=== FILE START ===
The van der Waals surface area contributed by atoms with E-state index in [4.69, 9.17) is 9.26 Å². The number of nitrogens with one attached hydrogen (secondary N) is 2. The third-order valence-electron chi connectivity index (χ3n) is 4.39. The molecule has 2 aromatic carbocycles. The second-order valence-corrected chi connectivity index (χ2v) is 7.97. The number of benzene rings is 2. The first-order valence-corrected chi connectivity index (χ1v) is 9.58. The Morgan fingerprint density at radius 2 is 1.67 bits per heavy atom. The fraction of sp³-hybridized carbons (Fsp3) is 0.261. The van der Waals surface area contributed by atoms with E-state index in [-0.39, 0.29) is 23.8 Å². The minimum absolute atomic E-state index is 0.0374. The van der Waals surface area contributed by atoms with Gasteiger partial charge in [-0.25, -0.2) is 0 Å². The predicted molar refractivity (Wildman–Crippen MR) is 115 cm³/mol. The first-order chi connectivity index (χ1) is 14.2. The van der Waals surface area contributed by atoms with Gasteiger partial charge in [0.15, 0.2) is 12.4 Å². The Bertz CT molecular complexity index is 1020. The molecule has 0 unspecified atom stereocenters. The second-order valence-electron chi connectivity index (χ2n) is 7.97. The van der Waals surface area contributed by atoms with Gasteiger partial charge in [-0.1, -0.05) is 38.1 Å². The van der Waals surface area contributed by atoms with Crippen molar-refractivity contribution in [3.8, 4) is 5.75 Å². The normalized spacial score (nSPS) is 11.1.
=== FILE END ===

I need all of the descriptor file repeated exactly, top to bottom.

The van der Waals surface area contributed by atoms with E-state index in [4.69, 9.17) is 9.26 Å². The number of nitrogens with one attached hydrogen (secondary N) is 2. The third-order valence-electron chi connectivity index (χ3n) is 4.39. The molecule has 2 aromatic carbocycles. The second-order valence-corrected chi connectivity index (χ2v) is 7.97. The number of benzene rings is 2. The first-order valence-corrected chi connectivity index (χ1v) is 9.58. The Morgan fingerprint density at radius 2 is 1.67 bits per heavy atom. The fraction of sp³-hybridized carbons (Fsp3) is 0.261. The van der Waals surface area contributed by atoms with E-state index in [-0.39, 0.29) is 23.8 Å². The minimum absolute atomic E-state index is 0.0374. The van der Waals surface area contributed by atoms with Gasteiger partial charge in [-0.25, -0.2) is 0 Å². The predicted molar refractivity (Wildman–Crippen MR) is 115 cm³/mol. The first-order chi connectivity index (χ1) is 14.2. The van der Waals surface area contributed by atoms with Gasteiger partial charge in [0.15, 0.2) is 12.4 Å². The Bertz CT molecular complexity index is 1020. The molecule has 0 unspecified atom stereocenters. The second-order valence-electron chi connectivity index (χ2n) is 7.97. The van der Waals surface area contributed by atoms with Gasteiger partial charge in [-0.1, -0.05) is 38.1 Å². The van der Waals surface area contributed by atoms with Crippen molar-refractivity contribution in [3.8, 4) is 5.75 Å². The normalized spacial score (nSPS) is 11.1.